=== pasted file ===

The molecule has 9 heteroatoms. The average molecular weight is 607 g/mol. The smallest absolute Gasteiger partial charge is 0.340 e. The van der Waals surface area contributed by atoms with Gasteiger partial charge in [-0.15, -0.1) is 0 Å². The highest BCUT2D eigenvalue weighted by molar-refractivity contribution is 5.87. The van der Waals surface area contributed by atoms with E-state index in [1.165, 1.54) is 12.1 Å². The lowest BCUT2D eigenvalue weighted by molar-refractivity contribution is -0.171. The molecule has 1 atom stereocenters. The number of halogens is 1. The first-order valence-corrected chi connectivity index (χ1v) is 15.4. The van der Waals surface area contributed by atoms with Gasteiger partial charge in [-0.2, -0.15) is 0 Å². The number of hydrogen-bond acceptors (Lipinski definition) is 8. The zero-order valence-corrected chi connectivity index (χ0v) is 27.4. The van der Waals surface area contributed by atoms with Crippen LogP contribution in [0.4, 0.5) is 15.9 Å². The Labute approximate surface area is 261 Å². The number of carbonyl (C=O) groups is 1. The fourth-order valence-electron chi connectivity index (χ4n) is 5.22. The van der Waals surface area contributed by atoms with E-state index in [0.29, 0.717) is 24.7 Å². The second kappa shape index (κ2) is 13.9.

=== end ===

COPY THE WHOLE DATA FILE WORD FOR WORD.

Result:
The molecule has 9 heteroatoms. The average molecular weight is 607 g/mol. The smallest absolute Gasteiger partial charge is 0.340 e. The van der Waals surface area contributed by atoms with Gasteiger partial charge in [-0.15, -0.1) is 0 Å². The highest BCUT2D eigenvalue weighted by molar-refractivity contribution is 5.87. The van der Waals surface area contributed by atoms with E-state index in [1.165, 1.54) is 12.1 Å². The lowest BCUT2D eigenvalue weighted by molar-refractivity contribution is -0.171. The molecule has 1 atom stereocenters. The number of halogens is 1. The first-order valence-corrected chi connectivity index (χ1v) is 15.4. The van der Waals surface area contributed by atoms with Gasteiger partial charge in [-0.2, -0.15) is 0 Å². The number of hydrogen-bond acceptors (Lipinski definition) is 8. The zero-order valence-corrected chi connectivity index (χ0v) is 27.4. The van der Waals surface area contributed by atoms with Crippen LogP contribution in [0.4, 0.5) is 15.9 Å². The Labute approximate surface area is 261 Å². The number of carbonyl (C=O) groups is 1. The fourth-order valence-electron chi connectivity index (χ4n) is 5.22. The van der Waals surface area contributed by atoms with E-state index in [0.29, 0.717) is 24.7 Å². The second kappa shape index (κ2) is 13.9.